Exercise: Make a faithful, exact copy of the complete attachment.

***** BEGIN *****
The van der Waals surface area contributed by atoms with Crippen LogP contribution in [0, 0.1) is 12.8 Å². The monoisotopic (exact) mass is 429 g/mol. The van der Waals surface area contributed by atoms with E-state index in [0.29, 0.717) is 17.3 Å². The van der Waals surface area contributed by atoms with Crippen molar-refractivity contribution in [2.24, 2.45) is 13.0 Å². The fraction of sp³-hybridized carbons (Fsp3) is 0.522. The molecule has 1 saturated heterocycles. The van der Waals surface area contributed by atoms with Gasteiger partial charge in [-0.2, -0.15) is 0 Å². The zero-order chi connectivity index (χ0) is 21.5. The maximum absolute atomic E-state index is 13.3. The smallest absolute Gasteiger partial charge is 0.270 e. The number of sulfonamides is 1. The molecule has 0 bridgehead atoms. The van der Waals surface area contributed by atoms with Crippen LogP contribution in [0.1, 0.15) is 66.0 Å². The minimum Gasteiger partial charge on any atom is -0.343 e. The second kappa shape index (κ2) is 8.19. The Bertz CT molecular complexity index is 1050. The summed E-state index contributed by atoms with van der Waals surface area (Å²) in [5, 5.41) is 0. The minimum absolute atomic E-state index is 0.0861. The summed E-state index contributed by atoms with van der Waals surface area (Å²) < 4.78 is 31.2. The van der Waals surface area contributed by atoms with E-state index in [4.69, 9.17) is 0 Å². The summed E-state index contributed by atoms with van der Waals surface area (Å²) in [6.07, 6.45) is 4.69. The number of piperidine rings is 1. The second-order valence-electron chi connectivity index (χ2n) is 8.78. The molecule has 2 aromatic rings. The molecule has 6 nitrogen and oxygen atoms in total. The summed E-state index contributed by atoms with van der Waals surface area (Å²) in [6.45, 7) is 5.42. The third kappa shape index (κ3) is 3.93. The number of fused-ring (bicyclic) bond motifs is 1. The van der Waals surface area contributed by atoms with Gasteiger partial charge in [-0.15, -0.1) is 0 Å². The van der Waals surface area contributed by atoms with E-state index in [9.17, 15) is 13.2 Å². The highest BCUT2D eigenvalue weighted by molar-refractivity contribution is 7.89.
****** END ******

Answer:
The van der Waals surface area contributed by atoms with Crippen LogP contribution in [0, 0.1) is 12.8 Å². The monoisotopic (exact) mass is 429 g/mol. The van der Waals surface area contributed by atoms with E-state index in [0.29, 0.717) is 17.3 Å². The van der Waals surface area contributed by atoms with Crippen molar-refractivity contribution in [2.24, 2.45) is 13.0 Å². The fraction of sp³-hybridized carbons (Fsp3) is 0.522. The molecule has 1 saturated heterocycles. The van der Waals surface area contributed by atoms with Gasteiger partial charge in [-0.2, -0.15) is 0 Å². The zero-order chi connectivity index (χ0) is 21.5. The maximum absolute atomic E-state index is 13.3. The smallest absolute Gasteiger partial charge is 0.270 e. The number of sulfonamides is 1. The molecule has 0 bridgehead atoms. The van der Waals surface area contributed by atoms with Crippen LogP contribution in [0.1, 0.15) is 66.0 Å². The minimum Gasteiger partial charge on any atom is -0.343 e. The second kappa shape index (κ2) is 8.19. The Bertz CT molecular complexity index is 1050. The summed E-state index contributed by atoms with van der Waals surface area (Å²) in [5, 5.41) is 0. The minimum absolute atomic E-state index is 0.0861. The summed E-state index contributed by atoms with van der Waals surface area (Å²) < 4.78 is 31.2. The van der Waals surface area contributed by atoms with E-state index in [4.69, 9.17) is 0 Å². The summed E-state index contributed by atoms with van der Waals surface area (Å²) in [6.07, 6.45) is 4.69. The number of piperidine rings is 1. The second-order valence-electron chi connectivity index (χ2n) is 8.78. The molecule has 2 aromatic rings. The molecule has 6 nitrogen and oxygen atoms in total. The summed E-state index contributed by atoms with van der Waals surface area (Å²) in [6.45, 7) is 5.42. The third kappa shape index (κ3) is 3.93. The number of fused-ring (bicyclic) bond motifs is 1. The van der Waals surface area contributed by atoms with Gasteiger partial charge in [-0.15, -0.1) is 0 Å². The van der Waals surface area contributed by atoms with E-state index in [9.17, 15) is 13.2 Å². The highest BCUT2D eigenvalue weighted by molar-refractivity contribution is 7.89.